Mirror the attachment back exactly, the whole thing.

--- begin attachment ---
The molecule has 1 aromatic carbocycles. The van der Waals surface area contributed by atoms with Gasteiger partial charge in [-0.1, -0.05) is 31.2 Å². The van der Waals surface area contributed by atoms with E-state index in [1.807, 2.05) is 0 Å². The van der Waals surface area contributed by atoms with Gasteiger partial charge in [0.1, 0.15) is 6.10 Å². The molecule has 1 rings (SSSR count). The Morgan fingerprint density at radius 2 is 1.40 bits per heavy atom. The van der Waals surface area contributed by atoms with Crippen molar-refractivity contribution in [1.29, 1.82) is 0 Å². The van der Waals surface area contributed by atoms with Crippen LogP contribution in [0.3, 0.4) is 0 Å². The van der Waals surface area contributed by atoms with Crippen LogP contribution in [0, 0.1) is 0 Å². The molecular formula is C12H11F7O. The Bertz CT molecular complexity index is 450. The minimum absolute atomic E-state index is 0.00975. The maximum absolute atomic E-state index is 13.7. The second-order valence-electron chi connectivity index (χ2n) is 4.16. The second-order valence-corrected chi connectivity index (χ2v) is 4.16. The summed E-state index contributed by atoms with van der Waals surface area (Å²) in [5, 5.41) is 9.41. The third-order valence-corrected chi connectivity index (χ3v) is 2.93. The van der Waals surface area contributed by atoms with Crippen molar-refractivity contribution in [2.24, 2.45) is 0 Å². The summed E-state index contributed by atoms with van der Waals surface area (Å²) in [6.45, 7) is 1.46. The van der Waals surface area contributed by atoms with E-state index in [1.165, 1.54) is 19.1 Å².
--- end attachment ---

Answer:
The molecule has 1 aromatic carbocycles. The van der Waals surface area contributed by atoms with Gasteiger partial charge in [-0.1, -0.05) is 31.2 Å². The van der Waals surface area contributed by atoms with E-state index in [1.807, 2.05) is 0 Å². The van der Waals surface area contributed by atoms with Gasteiger partial charge in [0.1, 0.15) is 6.10 Å². The molecule has 1 rings (SSSR count). The Morgan fingerprint density at radius 2 is 1.40 bits per heavy atom. The van der Waals surface area contributed by atoms with Crippen molar-refractivity contribution in [1.29, 1.82) is 0 Å². The van der Waals surface area contributed by atoms with Crippen LogP contribution in [0.3, 0.4) is 0 Å². The van der Waals surface area contributed by atoms with Crippen LogP contribution in [0, 0.1) is 0 Å². The molecular formula is C12H11F7O. The Bertz CT molecular complexity index is 450. The minimum absolute atomic E-state index is 0.00975. The maximum absolute atomic E-state index is 13.7. The second-order valence-electron chi connectivity index (χ2n) is 4.16. The second-order valence-corrected chi connectivity index (χ2v) is 4.16. The summed E-state index contributed by atoms with van der Waals surface area (Å²) in [5, 5.41) is 9.41. The third-order valence-corrected chi connectivity index (χ3v) is 2.93. The van der Waals surface area contributed by atoms with Crippen molar-refractivity contribution in [2.24, 2.45) is 0 Å². The summed E-state index contributed by atoms with van der Waals surface area (Å²) in [6.45, 7) is 1.46. The van der Waals surface area contributed by atoms with E-state index in [1.165, 1.54) is 19.1 Å².